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PC turns off shortly after turning on


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#1 tomh1991

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Posted 20 March 2011 - 04:50 AM

Hi guys! Apologies if this is in the wrong section.

The other day, my desktop PC just turned off while I was rendering a video. Now I can't get it to start up.

It will turn on until it 'beeps' and then just turn off again. If I leave it for a long time I can get to the Windows loading screen, but I have never been able to reach the login screen. I have made sure the cables are firmly connected and I've tried using different power sockets, but I'm getting no luck.

After what I have read on the net so far, it sounds as though the power supply needs replacing. However I'm very reluctant to spend money on a new power supply if this is not what's causing the problem. Are there any diagnostics I can take to determine the problem, without spending any money?

My PC is a Packard Bell B2619UK E1500 running Windows Vista.

Thanks for your help :)

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#2 killerx525

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Posted 20 March 2011 - 05:53 AM

It could be overheating.

>Michael 
System1: CPU- Intel Core i7-5820K @ 4.4GHz, CPU Cooler- Noctua NH-D14, RAM- G.Skill Ripjaws 16GB Kit(4Gx4) DDR3 2133MHz, SSD/HDD- Samsung 850 EVO 250GB/Western Digital Caviar Black 1TB/Seagate Barracuada 3TB, GPU- 2x EVGA GTX980 Superclocked @1360/MHz1900MHz, Motherboard- Asus X99 Deluxe, Case- Custom Mac G5, PSU- EVGA P2-1000W, Soundcard- Realtek High Definition Audio, OS- Windows 10 Pro 64-Bit
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#3 Wildabeast

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Posted 20 March 2011 - 06:06 AM

Sounds like overheating. Are your fans all running? The CPU fan, video card fan? It wouldn't hurt to make sure the power supply fan is running also, although, I doubt that's it you never know.. :blink:
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#4 killerx525

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Posted 20 March 2011 - 06:22 AM

Rendering video heats up the processor which might of made the computer to turn off.

>Michael 
System1: CPU- Intel Core i7-5820K @ 4.4GHz, CPU Cooler- Noctua NH-D14, RAM- G.Skill Ripjaws 16GB Kit(4Gx4) DDR3 2133MHz, SSD/HDD- Samsung 850 EVO 250GB/Western Digital Caviar Black 1TB/Seagate Barracuada 3TB, GPU- 2x EVGA GTX980 Superclocked @1360/MHz1900MHz, Motherboard- Asus X99 Deluxe, Case- Custom Mac G5, PSU- EVGA P2-1000W, Soundcard- Realtek High Definition Audio, OS- Windows 10 Pro 64-Bit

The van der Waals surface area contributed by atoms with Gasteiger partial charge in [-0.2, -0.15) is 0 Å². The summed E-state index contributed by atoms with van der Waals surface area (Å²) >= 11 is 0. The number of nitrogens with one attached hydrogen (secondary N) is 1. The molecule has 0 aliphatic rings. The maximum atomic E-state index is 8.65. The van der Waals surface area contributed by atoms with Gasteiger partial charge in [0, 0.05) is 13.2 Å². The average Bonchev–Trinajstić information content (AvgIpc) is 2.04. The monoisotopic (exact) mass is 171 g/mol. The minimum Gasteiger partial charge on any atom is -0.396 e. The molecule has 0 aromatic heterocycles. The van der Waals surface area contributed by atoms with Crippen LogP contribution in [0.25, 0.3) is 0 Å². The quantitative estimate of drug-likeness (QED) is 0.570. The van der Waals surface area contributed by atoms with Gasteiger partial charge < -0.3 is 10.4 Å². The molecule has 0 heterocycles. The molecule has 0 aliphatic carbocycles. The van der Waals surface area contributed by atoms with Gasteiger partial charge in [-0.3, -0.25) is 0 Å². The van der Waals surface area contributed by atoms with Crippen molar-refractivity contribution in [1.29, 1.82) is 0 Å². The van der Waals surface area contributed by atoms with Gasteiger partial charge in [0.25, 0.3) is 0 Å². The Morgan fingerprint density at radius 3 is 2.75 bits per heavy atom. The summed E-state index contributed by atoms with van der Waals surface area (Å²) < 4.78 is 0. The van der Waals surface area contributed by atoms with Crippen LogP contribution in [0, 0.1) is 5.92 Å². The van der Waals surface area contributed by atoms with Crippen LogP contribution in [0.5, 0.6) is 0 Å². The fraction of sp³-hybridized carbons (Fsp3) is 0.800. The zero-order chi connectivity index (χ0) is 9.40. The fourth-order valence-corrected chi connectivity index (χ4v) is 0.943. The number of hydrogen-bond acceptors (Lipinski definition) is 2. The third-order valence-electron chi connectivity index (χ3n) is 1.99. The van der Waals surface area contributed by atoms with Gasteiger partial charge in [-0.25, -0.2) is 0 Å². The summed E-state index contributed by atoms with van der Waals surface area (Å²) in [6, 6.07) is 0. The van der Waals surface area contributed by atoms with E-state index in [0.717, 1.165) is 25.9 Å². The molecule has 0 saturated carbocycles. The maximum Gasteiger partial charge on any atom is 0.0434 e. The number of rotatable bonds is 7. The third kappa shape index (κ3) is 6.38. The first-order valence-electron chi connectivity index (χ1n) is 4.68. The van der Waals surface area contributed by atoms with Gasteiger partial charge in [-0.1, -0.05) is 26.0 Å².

Games: APB: Reloaded, Hours played: 3100+  System2: Late 2011 Macbook Pro 15inch   OFw63FY.png


#5 tomh1991

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Posted 20 March 2011 - 06:26 AM

Thanks for the reply, I'll check to see if the fans are working.

But would over heating cause it to turn off after a few seconds every single time? The problem started about 3 weeks ago. I turned it on yesterday after not trying for a week and it only got to the Windows loading screen.

Edited by tomh1991, 20 March 2011 - 06:29 AM.


#6 tomh1991

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Posted 20 March 2011 - 07:44 AM

Posted Image

Ok, the fans that I can see are indicated by the red arrows. I assume the are the power supply and cpu fans. Both seem to run ok.

#7 Suicide King

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Posted 20 March 2011 - 09:27 AM

I could be the video card itself, or even the ram. It depends on the type of beep you're having, and the model of motherboard you have. A lack of video or ram can produce a beep.

If you can borrow a video card from someone, try a known good video card in the motherboard. If that doesn't work, see if you can try some spare ram in place of your existing ram, to see if that helps either.

The more hardware we can eliminate as the source, the closer we will get to finding your problem.

#8 tomh1991

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Posted 20 March 2011 - 10:09 AM

I could be the video card itself, or even the ram. It depends on the type of beep you're having, and the model of motherboard you have. A lack of video or ram can produce a beep.

If you can borrow a video card from someone, try a known good video card in the motherboard. If that doesn't work, see if you can try some spare ram in place of your existing ram, to see if that helps either.

The more hardware we can eliminate as the source, the closer we will get to finding your problem.


Thanks for your reply.

Is a 'beep' not a good sign then? The PC has always beeped when it was turned on ever since it was purchased. Although now, sometimes it won't even make the beep before it turns off.

Update: After following advice on another forum, I have disconnected the hard drive, reseated the RAM, tried using one RAM stick at a time in each slot, and it's still keeps turning off.

If it helps, it doesn't always turn off at the same time. If I leave it for 24 hours, it will reach the Windows loading screen. But if I go to turn it on straight after, it will turn off at the Packard Bell logo (first screen that shows). Initially that suggested a power problem to me. I'm a novice at this thing though so it could be anything.